Monday, December 28, 2009

All Past is Obsolete

A Single Man

by Christopher Isherwood

"But now isn't simply now. Now is also a cold reminder: one whole day later than yesterday, one year later than last year. Every now is labeled with its date, rendering all past nows obsolete, until -- later of sooner -- perhaps -- no, not perhaps -- quite certainly: it will come."
- A Single Man, Christopher Isherwood, p299

One day in the life of a man is the basis for Christopher Isherwood's penultimate and what many consider his best novel, A Single Man. Written from in the first person the protagonist, George, is reflecting on his life and friends as he lives through an ordinary day in the shadow of the sudden death of his partner, Jim. Using meditative prose Isherwood manages to express both the inner being of George and his memories of the past. But the present, through episodes with his former lover Charley, before his years with Jim, and his students, especially Kenny Potter, is intertwined with the memories to make this an exceptional read. George is an Englishman and a professor living in suburban Southern California, he is also an outsider in every way, and his internal reflections and interactions with others reveal a man who loves being alive despite everyday injustices and loneliness.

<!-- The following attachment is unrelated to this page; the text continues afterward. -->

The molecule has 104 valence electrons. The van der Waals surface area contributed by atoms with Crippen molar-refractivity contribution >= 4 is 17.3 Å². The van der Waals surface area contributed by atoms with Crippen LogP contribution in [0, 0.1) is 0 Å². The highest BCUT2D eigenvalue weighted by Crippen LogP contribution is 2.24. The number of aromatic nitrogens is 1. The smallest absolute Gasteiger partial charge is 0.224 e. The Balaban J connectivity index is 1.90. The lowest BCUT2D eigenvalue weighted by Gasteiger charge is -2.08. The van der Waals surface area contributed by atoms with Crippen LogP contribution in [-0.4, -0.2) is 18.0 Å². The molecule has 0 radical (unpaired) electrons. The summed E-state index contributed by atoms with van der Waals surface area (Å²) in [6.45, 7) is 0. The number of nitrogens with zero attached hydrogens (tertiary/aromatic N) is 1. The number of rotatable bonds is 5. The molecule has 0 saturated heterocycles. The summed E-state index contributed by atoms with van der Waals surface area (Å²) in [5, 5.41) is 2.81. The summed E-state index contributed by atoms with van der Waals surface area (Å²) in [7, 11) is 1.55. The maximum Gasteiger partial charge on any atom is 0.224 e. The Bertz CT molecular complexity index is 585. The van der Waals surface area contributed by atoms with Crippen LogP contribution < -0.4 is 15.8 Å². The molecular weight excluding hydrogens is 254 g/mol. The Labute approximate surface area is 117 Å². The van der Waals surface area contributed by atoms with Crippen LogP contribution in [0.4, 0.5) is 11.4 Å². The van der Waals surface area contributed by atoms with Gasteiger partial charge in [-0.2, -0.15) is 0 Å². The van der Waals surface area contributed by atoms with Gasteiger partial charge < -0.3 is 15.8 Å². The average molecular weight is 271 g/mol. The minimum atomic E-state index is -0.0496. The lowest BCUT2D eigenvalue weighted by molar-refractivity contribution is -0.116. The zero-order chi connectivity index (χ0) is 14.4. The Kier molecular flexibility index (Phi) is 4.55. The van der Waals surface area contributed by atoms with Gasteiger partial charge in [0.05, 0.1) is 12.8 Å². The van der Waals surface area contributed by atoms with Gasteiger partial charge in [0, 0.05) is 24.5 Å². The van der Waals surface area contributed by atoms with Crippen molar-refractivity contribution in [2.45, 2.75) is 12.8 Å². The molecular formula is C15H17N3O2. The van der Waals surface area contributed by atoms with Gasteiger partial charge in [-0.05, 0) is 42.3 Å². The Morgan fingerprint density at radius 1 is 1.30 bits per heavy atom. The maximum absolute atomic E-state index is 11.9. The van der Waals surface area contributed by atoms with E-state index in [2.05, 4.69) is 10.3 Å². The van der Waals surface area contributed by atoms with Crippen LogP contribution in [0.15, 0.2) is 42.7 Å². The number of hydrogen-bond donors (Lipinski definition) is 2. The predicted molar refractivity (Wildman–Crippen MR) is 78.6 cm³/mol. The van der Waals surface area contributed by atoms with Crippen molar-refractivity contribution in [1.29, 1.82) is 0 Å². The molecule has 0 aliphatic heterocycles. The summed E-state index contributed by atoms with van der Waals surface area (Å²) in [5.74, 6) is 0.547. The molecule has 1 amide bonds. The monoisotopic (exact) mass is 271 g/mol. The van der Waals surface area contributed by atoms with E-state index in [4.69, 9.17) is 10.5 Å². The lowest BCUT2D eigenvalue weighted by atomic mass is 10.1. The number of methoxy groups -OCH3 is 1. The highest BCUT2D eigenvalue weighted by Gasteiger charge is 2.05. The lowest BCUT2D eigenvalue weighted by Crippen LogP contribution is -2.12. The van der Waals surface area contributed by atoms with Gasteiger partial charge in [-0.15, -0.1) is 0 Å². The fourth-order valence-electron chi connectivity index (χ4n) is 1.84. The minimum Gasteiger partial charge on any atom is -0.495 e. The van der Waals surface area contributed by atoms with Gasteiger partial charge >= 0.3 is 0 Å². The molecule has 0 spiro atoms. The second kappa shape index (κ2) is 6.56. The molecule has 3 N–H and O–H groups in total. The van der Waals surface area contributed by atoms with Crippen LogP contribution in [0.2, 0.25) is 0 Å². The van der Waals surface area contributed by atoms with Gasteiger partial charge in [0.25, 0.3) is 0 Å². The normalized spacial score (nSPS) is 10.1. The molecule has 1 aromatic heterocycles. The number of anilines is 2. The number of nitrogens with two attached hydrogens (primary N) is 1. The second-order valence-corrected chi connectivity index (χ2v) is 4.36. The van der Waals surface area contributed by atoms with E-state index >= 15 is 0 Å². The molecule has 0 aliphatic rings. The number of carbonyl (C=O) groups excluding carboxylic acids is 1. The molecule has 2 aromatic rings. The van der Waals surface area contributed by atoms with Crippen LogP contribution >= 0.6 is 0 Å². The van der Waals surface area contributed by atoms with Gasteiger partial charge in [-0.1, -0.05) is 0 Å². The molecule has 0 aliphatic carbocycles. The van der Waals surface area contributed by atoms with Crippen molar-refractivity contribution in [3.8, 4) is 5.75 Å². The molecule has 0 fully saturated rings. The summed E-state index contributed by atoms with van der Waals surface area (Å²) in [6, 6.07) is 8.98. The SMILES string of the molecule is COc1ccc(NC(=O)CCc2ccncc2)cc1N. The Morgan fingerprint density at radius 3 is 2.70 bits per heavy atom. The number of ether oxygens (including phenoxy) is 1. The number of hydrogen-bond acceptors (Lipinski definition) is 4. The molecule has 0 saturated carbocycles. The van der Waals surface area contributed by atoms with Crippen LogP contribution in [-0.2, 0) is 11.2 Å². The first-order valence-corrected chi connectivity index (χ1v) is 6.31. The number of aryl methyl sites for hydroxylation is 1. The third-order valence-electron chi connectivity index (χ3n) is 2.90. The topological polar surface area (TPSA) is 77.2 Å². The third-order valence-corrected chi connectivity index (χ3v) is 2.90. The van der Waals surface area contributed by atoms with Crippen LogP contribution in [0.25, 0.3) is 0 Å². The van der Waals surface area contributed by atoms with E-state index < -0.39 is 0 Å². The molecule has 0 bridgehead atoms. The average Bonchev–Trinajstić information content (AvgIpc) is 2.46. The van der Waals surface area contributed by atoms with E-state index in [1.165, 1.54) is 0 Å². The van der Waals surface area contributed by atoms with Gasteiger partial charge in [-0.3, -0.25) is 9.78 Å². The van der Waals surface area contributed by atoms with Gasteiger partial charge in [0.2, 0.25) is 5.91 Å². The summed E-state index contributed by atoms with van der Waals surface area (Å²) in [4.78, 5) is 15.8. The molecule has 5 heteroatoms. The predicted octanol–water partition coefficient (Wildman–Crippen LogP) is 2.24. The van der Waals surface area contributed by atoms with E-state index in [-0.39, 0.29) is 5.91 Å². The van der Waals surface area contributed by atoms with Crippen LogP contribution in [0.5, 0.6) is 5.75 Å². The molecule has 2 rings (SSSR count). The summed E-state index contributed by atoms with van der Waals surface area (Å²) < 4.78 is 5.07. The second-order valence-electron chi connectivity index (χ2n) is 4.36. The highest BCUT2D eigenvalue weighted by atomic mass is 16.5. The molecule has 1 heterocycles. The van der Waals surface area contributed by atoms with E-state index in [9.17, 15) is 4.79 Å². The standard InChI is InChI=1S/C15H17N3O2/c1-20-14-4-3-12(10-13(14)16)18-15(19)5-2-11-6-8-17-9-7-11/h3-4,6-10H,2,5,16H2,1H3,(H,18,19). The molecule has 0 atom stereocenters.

Isherwood's fine short novel is also an honest look at his life by a man who accepts his being as a homosexual and reveres the life he had for many years with his partner Jim. He succeeds in bringing George's life alive even as both the day and his life wind down with a not unexpected quiet confidence.

A Single Man by Christopher Isherwood. Farrar Straus Giroux, 1996 (1964)

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